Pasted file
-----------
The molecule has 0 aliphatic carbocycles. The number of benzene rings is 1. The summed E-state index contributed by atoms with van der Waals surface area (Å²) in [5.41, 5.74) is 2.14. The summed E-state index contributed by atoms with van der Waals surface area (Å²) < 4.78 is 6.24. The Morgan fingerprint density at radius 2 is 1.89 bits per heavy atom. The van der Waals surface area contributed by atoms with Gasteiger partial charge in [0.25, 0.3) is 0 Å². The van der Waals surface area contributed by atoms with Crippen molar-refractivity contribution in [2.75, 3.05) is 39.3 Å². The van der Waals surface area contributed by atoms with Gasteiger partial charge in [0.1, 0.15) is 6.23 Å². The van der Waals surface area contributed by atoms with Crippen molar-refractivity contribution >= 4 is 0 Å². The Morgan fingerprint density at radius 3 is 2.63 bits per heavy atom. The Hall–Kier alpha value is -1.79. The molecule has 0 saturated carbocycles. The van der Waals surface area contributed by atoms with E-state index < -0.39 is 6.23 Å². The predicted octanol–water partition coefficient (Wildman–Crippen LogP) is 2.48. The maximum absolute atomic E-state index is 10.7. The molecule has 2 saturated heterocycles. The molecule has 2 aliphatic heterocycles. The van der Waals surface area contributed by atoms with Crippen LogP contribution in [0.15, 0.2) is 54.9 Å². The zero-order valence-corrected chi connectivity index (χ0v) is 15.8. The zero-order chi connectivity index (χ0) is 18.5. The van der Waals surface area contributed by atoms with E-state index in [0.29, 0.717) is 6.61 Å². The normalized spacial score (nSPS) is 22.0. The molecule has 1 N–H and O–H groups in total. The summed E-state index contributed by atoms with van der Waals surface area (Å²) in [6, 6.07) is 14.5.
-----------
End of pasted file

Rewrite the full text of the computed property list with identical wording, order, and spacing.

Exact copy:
The molecule has 0 aliphatic carbocycles. The number of benzene rings is 1. The summed E-state index contributed by atoms with van der Waals surface area (Å²) in [5.41, 5.74) is 2.14. The summed E-state index contributed by atoms with van der Waals surface area (Å²) < 4.78 is 6.24. The Morgan fingerprint density at radius 2 is 1.89 bits per heavy atom. The van der Waals surface area contributed by atoms with Gasteiger partial charge in [0.25, 0.3) is 0 Å². The van der Waals surface area contributed by atoms with Crippen molar-refractivity contribution in [2.75, 3.05) is 39.3 Å². The van der Waals surface area contributed by atoms with Gasteiger partial charge in [0.1, 0.15) is 6.23 Å². The van der Waals surface area contributed by atoms with Crippen molar-refractivity contribution >= 4 is 0 Å². The Morgan fingerprint density at radius 3 is 2.63 bits per heavy atom. The Hall–Kier alpha value is -1.79. The molecule has 0 saturated carbocycles. The van der Waals surface area contributed by atoms with E-state index < -0.39 is 6.23 Å². The predicted octanol–water partition coefficient (Wildman–Crippen LogP) is 2.48. The maximum absolute atomic E-state index is 10.7. The molecule has 2 saturated heterocycles. The molecule has 2 aliphatic heterocycles. The van der Waals surface area contributed by atoms with Crippen LogP contribution in [0.15, 0.2) is 54.9 Å². The zero-order valence-corrected chi connectivity index (χ0v) is 15.8. The zero-order chi connectivity index (χ0) is 18.5. The van der Waals surface area contributed by atoms with E-state index in [0.29, 0.717) is 6.61 Å². The normalized spacial score (nSPS) is 22.0. The molecule has 1 N–H and O–H groups in total. The summed E-state index contributed by atoms with van der Waals surface area (Å²) in [6, 6.07) is 14.5.